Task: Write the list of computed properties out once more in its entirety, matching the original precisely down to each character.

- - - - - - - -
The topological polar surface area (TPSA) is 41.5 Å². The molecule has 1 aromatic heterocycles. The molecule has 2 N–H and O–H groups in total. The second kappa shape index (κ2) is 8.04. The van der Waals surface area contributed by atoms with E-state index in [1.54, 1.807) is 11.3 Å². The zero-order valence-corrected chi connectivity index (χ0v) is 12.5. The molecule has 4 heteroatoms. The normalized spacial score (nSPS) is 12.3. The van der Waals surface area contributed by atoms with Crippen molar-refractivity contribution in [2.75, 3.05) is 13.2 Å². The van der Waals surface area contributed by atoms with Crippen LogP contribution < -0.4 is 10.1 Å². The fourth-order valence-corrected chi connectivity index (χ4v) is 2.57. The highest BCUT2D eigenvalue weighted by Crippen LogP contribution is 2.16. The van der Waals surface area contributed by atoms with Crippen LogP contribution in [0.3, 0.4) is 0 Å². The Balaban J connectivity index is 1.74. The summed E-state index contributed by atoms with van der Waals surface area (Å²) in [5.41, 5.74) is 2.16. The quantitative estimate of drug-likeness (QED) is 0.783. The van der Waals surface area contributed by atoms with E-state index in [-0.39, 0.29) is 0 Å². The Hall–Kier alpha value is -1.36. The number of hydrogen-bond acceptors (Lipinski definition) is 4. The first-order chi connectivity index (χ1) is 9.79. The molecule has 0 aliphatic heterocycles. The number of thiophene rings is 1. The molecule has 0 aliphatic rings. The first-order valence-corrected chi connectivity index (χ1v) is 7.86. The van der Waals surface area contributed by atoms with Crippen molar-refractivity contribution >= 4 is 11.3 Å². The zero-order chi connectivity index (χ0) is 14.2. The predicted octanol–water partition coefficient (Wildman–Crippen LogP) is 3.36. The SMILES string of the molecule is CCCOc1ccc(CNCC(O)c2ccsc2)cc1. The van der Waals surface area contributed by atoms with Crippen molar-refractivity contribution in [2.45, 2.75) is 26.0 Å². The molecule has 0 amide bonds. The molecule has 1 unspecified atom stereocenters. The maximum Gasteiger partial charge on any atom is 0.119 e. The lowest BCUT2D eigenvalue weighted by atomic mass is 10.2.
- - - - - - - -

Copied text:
The topological polar surface area (TPSA) is 41.5 Å². The molecule has 1 aromatic heterocycles. The molecule has 2 N–H and O–H groups in total. The second kappa shape index (κ2) is 8.04. The van der Waals surface area contributed by atoms with E-state index in [1.54, 1.807) is 11.3 Å². The zero-order valence-corrected chi connectivity index (χ0v) is 12.5. The molecule has 4 heteroatoms. The normalized spacial score (nSPS) is 12.3. The van der Waals surface area contributed by atoms with Crippen molar-refractivity contribution in [2.75, 3.05) is 13.2 Å². The van der Waals surface area contributed by atoms with Crippen LogP contribution < -0.4 is 10.1 Å². The fourth-order valence-corrected chi connectivity index (χ4v) is 2.57. The highest BCUT2D eigenvalue weighted by Crippen LogP contribution is 2.16. The van der Waals surface area contributed by atoms with Crippen LogP contribution in [0.3, 0.4) is 0 Å². The Balaban J connectivity index is 1.74. The summed E-state index contributed by atoms with van der Waals surface area (Å²) in [5.41, 5.74) is 2.16. The quantitative estimate of drug-likeness (QED) is 0.783. The van der Waals surface area contributed by atoms with E-state index in [-0.39, 0.29) is 0 Å². The Hall–Kier alpha value is -1.36. The number of hydrogen-bond acceptors (Lipinski definition) is 4. The first-order chi connectivity index (χ1) is 9.79. The molecule has 0 aliphatic heterocycles. The number of thiophene rings is 1. The molecule has 0 aliphatic rings. The first-order valence-corrected chi connectivity index (χ1v) is 7.86. The van der Waals surface area contributed by atoms with Crippen molar-refractivity contribution >= 4 is 11.3 Å². The zero-order chi connectivity index (χ0) is 14.2. The predicted octanol–water partition coefficient (Wildman–Crippen LogP) is 3.36. The SMILES string of the molecule is CCCOc1ccc(CNCC(O)c2ccsc2)cc1. The van der Waals surface area contributed by atoms with Crippen molar-refractivity contribution in [2.45, 2.75) is 26.0 Å². The molecule has 0 amide bonds. The molecule has 1 unspecified atom stereocenters. The maximum Gasteiger partial charge on any atom is 0.119 e. The lowest BCUT2D eigenvalue weighted by atomic mass is 10.2.